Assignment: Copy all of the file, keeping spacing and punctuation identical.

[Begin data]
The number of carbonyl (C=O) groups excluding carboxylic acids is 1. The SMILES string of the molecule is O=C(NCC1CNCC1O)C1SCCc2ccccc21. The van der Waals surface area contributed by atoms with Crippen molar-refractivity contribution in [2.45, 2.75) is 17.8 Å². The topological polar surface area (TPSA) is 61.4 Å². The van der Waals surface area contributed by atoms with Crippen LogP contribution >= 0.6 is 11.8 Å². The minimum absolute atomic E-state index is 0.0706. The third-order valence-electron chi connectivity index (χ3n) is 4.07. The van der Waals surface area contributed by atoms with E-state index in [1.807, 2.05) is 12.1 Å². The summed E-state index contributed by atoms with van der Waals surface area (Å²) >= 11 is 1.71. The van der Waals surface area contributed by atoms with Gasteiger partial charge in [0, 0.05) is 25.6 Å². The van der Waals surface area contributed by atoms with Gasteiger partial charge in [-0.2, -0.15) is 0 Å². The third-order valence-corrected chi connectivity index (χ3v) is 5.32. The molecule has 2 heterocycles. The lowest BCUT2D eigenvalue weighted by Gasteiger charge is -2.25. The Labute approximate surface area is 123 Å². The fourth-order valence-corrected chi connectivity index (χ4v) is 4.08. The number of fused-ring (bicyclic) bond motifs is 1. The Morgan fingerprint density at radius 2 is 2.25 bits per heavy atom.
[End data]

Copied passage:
The number of carbonyl (C=O) groups excluding carboxylic acids is 1. The SMILES string of the molecule is O=C(NCC1CNCC1O)C1SCCc2ccccc21. The van der Waals surface area contributed by atoms with Crippen molar-refractivity contribution in [2.45, 2.75) is 17.8 Å². The topological polar surface area (TPSA) is 61.4 Å². The van der Waals surface area contributed by atoms with Crippen LogP contribution >= 0.6 is 11.8 Å². The minimum absolute atomic E-state index is 0.0706. The third-order valence-electron chi connectivity index (χ3n) is 4.07. The van der Waals surface area contributed by atoms with E-state index in [1.807, 2.05) is 12.1 Å². The summed E-state index contributed by atoms with van der Waals surface area (Å²) >= 11 is 1.71. The van der Waals surface area contributed by atoms with Gasteiger partial charge in [0, 0.05) is 25.6 Å². The van der Waals surface area contributed by atoms with Gasteiger partial charge in [-0.2, -0.15) is 0 Å². The third-order valence-corrected chi connectivity index (χ3v) is 5.32. The molecule has 2 heterocycles. The lowest BCUT2D eigenvalue weighted by Gasteiger charge is -2.25. The Labute approximate surface area is 123 Å². The fourth-order valence-corrected chi connectivity index (χ4v) is 4.08. The number of fused-ring (bicyclic) bond motifs is 1. The Morgan fingerprint density at radius 2 is 2.25 bits per heavy atom.